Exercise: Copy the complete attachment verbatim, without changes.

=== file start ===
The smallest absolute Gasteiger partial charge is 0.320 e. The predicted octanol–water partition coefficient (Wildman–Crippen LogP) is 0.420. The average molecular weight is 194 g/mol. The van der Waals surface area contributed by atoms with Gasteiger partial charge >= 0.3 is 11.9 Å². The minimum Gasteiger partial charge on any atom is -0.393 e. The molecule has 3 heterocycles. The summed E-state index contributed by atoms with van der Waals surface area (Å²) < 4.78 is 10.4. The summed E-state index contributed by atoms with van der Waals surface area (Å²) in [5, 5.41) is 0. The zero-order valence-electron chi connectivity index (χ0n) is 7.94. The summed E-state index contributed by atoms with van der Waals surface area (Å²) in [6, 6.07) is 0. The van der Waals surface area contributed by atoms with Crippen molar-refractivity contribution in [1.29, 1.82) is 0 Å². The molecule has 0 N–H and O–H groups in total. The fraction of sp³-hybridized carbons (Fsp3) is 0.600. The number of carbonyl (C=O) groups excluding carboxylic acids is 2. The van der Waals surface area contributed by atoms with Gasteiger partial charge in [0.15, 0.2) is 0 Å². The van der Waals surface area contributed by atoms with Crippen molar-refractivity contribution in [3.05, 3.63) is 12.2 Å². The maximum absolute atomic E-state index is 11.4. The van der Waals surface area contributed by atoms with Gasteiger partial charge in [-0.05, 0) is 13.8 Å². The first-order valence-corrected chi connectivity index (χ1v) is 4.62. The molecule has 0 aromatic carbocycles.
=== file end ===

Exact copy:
The smallest absolute Gasteiger partial charge is 0.320 e. The predicted octanol–water partition coefficient (Wildman–Crippen LogP) is 0.420. The average molecular weight is 194 g/mol. The van der Waals surface area contributed by atoms with Gasteiger partial charge >= 0.3 is 11.9 Å². The minimum Gasteiger partial charge on any atom is -0.393 e. The molecule has 3 heterocycles. The summed E-state index contributed by atoms with van der Waals surface area (Å²) < 4.78 is 10.4. The summed E-state index contributed by atoms with van der Waals surface area (Å²) in [5, 5.41) is 0. The zero-order valence-electron chi connectivity index (χ0n) is 7.94. The summed E-state index contributed by atoms with van der Waals surface area (Å²) in [6, 6.07) is 0. The van der Waals surface area contributed by atoms with Crippen molar-refractivity contribution in [1.29, 1.82) is 0 Å². The molecule has 0 N–H and O–H groups in total. The fraction of sp³-hybridized carbons (Fsp3) is 0.600. The number of carbonyl (C=O) groups excluding carboxylic acids is 2. The van der Waals surface area contributed by atoms with Gasteiger partial charge in [0.15, 0.2) is 0 Å². The van der Waals surface area contributed by atoms with Crippen molar-refractivity contribution in [3.05, 3.63) is 12.2 Å². The maximum absolute atomic E-state index is 11.4. The van der Waals surface area contributed by atoms with Gasteiger partial charge in [-0.05, 0) is 13.8 Å². The first-order valence-corrected chi connectivity index (χ1v) is 4.62. The molecule has 0 aromatic carbocycles.